As any dealer will tell you, running a successful dealership is already challenging enough without managing the risk of family dramatics spilling over into the day-to-day operations. To get ahead of these types of risks, you must make the separation of business and family unmistakably clear. A formal, written family employment handbook is one way to do this.
None of your competitors will shed a tear at your employee turnover rate. They want the most talented staff, and poaching your best becomes a lot easier if you have lacking fringe benefits that competitors can thrust into the limelight. According to the National Automobile Dealers Association (“NADA”), in 2016, there was a worrying overall turnover rate of 40% at dealerships. Even worse, the NADA reported that turnover among salespeople in 2016 was a daunting 72%.
A monthly average of 178,000 employees were added to employer’s payrolls in the United States in 2016, according to an “Employment Situation Summary” released by the U.S. Bureau of Labor Statistics. Further, significant averages of new hires per month are projected to continue into 2017.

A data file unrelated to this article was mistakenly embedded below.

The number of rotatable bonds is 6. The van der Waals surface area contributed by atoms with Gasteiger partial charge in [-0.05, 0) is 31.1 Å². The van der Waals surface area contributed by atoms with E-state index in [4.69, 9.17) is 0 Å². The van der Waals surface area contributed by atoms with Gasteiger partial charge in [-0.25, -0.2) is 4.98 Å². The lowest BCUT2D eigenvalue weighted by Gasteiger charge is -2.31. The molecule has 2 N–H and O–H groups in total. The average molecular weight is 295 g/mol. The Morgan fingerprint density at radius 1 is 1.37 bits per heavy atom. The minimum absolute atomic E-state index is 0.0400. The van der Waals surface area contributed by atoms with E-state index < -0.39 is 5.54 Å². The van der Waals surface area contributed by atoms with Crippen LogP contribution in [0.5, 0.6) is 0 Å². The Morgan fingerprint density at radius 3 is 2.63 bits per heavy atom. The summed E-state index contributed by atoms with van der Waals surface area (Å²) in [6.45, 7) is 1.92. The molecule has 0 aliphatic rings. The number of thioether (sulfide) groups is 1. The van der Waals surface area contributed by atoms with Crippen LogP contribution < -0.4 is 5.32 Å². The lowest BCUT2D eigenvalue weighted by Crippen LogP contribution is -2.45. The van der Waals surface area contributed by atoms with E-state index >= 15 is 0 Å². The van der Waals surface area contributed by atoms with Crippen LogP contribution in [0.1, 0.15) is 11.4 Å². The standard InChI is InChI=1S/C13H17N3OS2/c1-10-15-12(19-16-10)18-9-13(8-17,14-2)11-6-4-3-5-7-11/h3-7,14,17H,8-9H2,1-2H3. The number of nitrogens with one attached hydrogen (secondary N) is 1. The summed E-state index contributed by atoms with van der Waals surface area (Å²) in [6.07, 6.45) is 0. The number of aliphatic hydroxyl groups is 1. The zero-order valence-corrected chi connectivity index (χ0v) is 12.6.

Making the best of a bad situation
The National Highway Traffic Safety Administration has reported that more than 8.4 million airbags have been replaced due to recalls in the past two years, and that number continues to grow. The avalanche of defective airbag recalls was catalyzed in 2015 by numerous incidents of injury or death during vehicular collisions, caused by flying metal shards launched from airbags manufactured by a specific Japanese supplier.